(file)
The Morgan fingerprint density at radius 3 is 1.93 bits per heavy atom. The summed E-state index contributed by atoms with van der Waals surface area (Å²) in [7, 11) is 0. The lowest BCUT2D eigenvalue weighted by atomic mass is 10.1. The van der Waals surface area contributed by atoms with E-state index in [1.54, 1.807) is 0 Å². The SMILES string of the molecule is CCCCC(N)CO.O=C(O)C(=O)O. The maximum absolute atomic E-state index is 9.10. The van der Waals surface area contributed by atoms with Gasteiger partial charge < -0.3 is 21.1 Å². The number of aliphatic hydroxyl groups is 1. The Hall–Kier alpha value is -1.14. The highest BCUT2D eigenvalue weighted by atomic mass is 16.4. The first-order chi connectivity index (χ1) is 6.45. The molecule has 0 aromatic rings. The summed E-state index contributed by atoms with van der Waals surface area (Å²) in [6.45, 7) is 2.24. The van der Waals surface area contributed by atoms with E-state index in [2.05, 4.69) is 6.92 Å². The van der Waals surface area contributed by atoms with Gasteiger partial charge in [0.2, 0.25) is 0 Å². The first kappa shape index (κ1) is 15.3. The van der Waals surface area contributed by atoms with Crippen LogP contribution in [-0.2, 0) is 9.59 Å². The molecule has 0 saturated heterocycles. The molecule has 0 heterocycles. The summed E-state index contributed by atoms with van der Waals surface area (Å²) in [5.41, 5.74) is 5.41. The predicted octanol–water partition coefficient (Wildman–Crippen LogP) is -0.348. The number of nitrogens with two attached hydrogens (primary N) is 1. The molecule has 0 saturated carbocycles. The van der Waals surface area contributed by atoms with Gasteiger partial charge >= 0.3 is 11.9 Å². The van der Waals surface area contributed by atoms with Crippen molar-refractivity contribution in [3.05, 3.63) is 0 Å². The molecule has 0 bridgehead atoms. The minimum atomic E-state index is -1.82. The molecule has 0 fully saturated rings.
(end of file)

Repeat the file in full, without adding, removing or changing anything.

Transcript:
The Morgan fingerprint density at radius 3 is 1.93 bits per heavy atom. The summed E-state index contributed by atoms with van der Waals surface area (Å²) in [7, 11) is 0. The lowest BCUT2D eigenvalue weighted by atomic mass is 10.1. The van der Waals surface area contributed by atoms with E-state index in [1.54, 1.807) is 0 Å². The SMILES string of the molecule is CCCCC(N)CO.O=C(O)C(=O)O. The maximum absolute atomic E-state index is 9.10. The van der Waals surface area contributed by atoms with Gasteiger partial charge < -0.3 is 21.1 Å². The number of aliphatic hydroxyl groups is 1. The Hall–Kier alpha value is -1.14. The highest BCUT2D eigenvalue weighted by atomic mass is 16.4. The first-order chi connectivity index (χ1) is 6.45. The molecule has 0 aromatic rings. The summed E-state index contributed by atoms with van der Waals surface area (Å²) in [6.45, 7) is 2.24. The van der Waals surface area contributed by atoms with E-state index in [2.05, 4.69) is 6.92 Å². The van der Waals surface area contributed by atoms with Gasteiger partial charge in [0.2, 0.25) is 0 Å². The first kappa shape index (κ1) is 15.3. The van der Waals surface area contributed by atoms with Crippen LogP contribution in [-0.2, 0) is 9.59 Å². The molecule has 0 saturated heterocycles. The molecule has 0 heterocycles. The summed E-state index contributed by atoms with van der Waals surface area (Å²) in [5.41, 5.74) is 5.41. The predicted octanol–water partition coefficient (Wildman–Crippen LogP) is -0.348. The number of nitrogens with two attached hydrogens (primary N) is 1. The molecule has 0 saturated carbocycles. The van der Waals surface area contributed by atoms with Gasteiger partial charge >= 0.3 is 11.9 Å². The van der Waals surface area contributed by atoms with Crippen molar-refractivity contribution in [3.05, 3.63) is 0 Å². The molecule has 0 bridgehead atoms. The minimum atomic E-state index is -1.82. The molecule has 0 fully saturated rings.